Numerous Children Given Ivermectin or Hydroxychloroquine for COVID Treatment

Doctors prescribed ivermectin or hydroxychloroquine to more than 4,400 children with COVID-19 during periods when these drugs were not recommended for the illness by health authorities, a recent study reveals.

Researchers discovered that after the Pediatric Infectious Diseases Society advised against the use of hydroxychloroquine outside clinical trials on Sept. 12, 2020, doctors issued 813 prescriptions for the drug to minors with COVID-19. Additionally, after the Infectious Diseases Society of America recommended against using ivermectin outside of a trial on Feb. 5, 2021, another 3,602 prescriptions for ivermectin were issued to children with COVID-19. Despite the FDA later rescinding warnings against taking ivermectin for COVID-19, these prescriptions continued.

Dr. Julianne Burns, along with other researchers, analyzed records from the Komodo Healthcare Map, a database covering 330 million patients, to identify children diagnosed with acute COVID-19 between March 7, 2020, and Dec. 31, 2022. They found approximately 4,480 prescriptions for “nonrecommended medications,” with the majority being for ivermectin or hydroxychloroquine.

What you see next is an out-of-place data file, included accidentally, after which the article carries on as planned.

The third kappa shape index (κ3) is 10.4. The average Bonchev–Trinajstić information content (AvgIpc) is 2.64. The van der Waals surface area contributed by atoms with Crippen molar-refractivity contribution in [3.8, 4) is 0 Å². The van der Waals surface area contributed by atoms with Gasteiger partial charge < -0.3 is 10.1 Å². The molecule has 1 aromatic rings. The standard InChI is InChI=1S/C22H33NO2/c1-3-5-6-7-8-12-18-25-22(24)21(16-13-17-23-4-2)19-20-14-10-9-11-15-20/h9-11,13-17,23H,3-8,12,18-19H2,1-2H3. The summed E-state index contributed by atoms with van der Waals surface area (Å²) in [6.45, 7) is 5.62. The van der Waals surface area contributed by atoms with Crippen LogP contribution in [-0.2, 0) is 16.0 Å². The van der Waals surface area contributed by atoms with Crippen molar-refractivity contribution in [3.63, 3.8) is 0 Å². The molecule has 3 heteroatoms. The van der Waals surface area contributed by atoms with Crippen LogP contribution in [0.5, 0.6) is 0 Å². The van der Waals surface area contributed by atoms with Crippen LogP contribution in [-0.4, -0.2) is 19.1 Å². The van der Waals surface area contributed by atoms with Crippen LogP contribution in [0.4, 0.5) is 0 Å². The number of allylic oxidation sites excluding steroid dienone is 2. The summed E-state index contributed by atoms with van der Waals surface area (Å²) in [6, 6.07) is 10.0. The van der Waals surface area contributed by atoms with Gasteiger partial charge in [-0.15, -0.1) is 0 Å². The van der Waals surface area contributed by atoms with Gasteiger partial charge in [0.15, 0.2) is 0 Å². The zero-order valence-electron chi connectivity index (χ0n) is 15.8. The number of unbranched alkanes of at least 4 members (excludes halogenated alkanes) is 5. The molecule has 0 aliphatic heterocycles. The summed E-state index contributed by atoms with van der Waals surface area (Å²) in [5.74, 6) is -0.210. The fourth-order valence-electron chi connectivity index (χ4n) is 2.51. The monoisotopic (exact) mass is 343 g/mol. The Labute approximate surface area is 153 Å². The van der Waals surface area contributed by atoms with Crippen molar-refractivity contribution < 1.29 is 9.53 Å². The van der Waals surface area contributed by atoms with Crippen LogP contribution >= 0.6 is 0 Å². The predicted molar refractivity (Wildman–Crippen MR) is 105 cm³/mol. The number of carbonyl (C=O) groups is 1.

The study, published in the American Academy of Pediatrics’ journal, highlighted that despite national clinical guidelines advising against it, children were being prescribed potentially harmful medications for acute COVID-19. The researchers cited evidence such as the FDA’s revocation of hydroxychloroquine’s emergency use authorization and guidance from medical societies.

Dr. Robert Apter, who was not involved in the study, emphasized that increased calls to poison control centers about ivermectin may not necessarily indicate harm, as people might call out of curiosity. He argued that both drugs have a long history of safe use in children and cited his own positive experiences prescribing them to COVID-19 patients.

The study acknowledged limitations due to reliance on healthcare records and potential underreporting of COVID-19 infections. Funding for the research came from the Stanford Maternal and Child Health Research Institute.

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